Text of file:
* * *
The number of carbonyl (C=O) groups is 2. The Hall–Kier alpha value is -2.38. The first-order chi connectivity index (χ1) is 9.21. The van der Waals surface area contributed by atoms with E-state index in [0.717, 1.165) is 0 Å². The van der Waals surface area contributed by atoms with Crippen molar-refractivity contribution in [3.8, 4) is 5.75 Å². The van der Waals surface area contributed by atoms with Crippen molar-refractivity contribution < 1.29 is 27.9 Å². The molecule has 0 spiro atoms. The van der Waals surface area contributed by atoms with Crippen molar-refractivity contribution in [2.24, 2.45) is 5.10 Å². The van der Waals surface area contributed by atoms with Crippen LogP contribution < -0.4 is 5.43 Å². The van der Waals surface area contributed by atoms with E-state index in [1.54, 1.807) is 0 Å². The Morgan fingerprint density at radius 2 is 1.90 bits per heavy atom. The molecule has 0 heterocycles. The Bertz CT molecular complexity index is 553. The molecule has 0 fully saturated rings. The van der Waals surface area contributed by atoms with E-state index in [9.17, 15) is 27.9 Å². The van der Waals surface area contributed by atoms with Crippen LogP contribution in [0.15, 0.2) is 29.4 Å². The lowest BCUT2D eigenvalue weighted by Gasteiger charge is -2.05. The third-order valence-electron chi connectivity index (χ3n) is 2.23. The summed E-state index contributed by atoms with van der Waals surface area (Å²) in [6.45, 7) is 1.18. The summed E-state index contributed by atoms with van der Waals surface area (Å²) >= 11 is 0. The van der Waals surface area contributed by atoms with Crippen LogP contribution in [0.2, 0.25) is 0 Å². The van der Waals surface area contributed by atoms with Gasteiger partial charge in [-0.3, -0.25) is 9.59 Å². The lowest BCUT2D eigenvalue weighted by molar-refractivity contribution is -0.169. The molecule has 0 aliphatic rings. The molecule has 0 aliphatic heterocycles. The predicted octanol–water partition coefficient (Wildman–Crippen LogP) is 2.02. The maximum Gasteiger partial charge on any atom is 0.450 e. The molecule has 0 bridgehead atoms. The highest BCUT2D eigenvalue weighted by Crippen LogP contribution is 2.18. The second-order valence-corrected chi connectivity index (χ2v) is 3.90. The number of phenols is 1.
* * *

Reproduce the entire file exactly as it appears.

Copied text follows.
The number of carbonyl (C=O) groups is 2. The Hall–Kier alpha value is -2.38. The first-order chi connectivity index (χ1) is 9.21. The van der Waals surface area contributed by atoms with E-state index in [0.717, 1.165) is 0 Å². The van der Waals surface area contributed by atoms with Crippen molar-refractivity contribution in [3.8, 4) is 5.75 Å². The van der Waals surface area contributed by atoms with Crippen molar-refractivity contribution < 1.29 is 27.9 Å². The molecule has 0 spiro atoms. The van der Waals surface area contributed by atoms with Crippen molar-refractivity contribution in [2.24, 2.45) is 5.10 Å². The van der Waals surface area contributed by atoms with Crippen LogP contribution < -0.4 is 5.43 Å². The van der Waals surface area contributed by atoms with E-state index in [1.54, 1.807) is 0 Å². The Morgan fingerprint density at radius 2 is 1.90 bits per heavy atom. The molecule has 0 heterocycles. The Bertz CT molecular complexity index is 553. The molecule has 0 fully saturated rings. The van der Waals surface area contributed by atoms with E-state index in [9.17, 15) is 27.9 Å². The van der Waals surface area contributed by atoms with Crippen LogP contribution in [0.15, 0.2) is 29.4 Å². The lowest BCUT2D eigenvalue weighted by Gasteiger charge is -2.05. The third-order valence-electron chi connectivity index (χ3n) is 2.23. The summed E-state index contributed by atoms with van der Waals surface area (Å²) in [6.45, 7) is 1.18. The summed E-state index contributed by atoms with van der Waals surface area (Å²) >= 11 is 0. The van der Waals surface area contributed by atoms with Crippen LogP contribution in [0.2, 0.25) is 0 Å². The van der Waals surface area contributed by atoms with Gasteiger partial charge in [-0.3, -0.25) is 9.59 Å². The lowest BCUT2D eigenvalue weighted by molar-refractivity contribution is -0.169. The molecule has 0 aliphatic rings. The molecule has 0 aliphatic heterocycles. The predicted octanol–water partition coefficient (Wildman–Crippen LogP) is 2.02. The maximum Gasteiger partial charge on any atom is 0.450 e. The molecule has 0 bridgehead atoms. The highest BCUT2D eigenvalue weighted by Crippen LogP contribution is 2.18. The second-order valence-corrected chi connectivity index (χ2v) is 3.90. The number of phenols is 1.